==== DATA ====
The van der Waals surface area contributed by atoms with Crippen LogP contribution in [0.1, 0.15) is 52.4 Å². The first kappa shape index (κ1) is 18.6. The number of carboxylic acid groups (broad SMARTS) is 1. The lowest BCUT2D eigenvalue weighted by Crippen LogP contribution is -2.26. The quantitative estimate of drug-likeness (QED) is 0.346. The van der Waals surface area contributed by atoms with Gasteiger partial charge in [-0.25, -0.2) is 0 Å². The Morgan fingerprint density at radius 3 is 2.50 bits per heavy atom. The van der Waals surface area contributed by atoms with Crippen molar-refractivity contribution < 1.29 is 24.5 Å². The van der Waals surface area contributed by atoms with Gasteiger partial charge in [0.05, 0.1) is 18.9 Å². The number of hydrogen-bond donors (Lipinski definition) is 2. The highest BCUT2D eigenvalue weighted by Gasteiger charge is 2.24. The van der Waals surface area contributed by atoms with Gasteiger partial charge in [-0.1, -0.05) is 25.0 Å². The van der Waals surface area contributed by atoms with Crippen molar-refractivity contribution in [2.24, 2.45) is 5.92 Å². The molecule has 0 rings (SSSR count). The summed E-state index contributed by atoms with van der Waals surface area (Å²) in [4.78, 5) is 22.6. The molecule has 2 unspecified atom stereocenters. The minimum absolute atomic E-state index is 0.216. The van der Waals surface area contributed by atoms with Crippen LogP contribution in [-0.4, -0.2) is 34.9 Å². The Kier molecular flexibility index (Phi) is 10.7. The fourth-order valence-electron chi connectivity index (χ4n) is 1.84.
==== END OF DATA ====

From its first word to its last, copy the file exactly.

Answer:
The van der Waals surface area contributed by atoms with Crippen LogP contribution in [0.1, 0.15) is 52.4 Å². The first kappa shape index (κ1) is 18.6. The number of carboxylic acid groups (broad SMARTS) is 1. The lowest BCUT2D eigenvalue weighted by Crippen LogP contribution is -2.26. The quantitative estimate of drug-likeness (QED) is 0.346. The van der Waals surface area contributed by atoms with Gasteiger partial charge in [-0.25, -0.2) is 0 Å². The Morgan fingerprint density at radius 3 is 2.50 bits per heavy atom. The van der Waals surface area contributed by atoms with Crippen molar-refractivity contribution < 1.29 is 24.5 Å². The van der Waals surface area contributed by atoms with Gasteiger partial charge in [0.05, 0.1) is 18.9 Å². The number of hydrogen-bond donors (Lipinski definition) is 2. The highest BCUT2D eigenvalue weighted by Gasteiger charge is 2.24. The van der Waals surface area contributed by atoms with Gasteiger partial charge in [-0.1, -0.05) is 25.0 Å². The van der Waals surface area contributed by atoms with Crippen molar-refractivity contribution in [2.24, 2.45) is 5.92 Å². The molecule has 0 rings (SSSR count). The summed E-state index contributed by atoms with van der Waals surface area (Å²) in [4.78, 5) is 22.6. The molecule has 2 unspecified atom stereocenters. The minimum absolute atomic E-state index is 0.216. The van der Waals surface area contributed by atoms with Crippen LogP contribution in [-0.4, -0.2) is 34.9 Å². The Kier molecular flexibility index (Phi) is 10.7. The fourth-order valence-electron chi connectivity index (χ4n) is 1.84.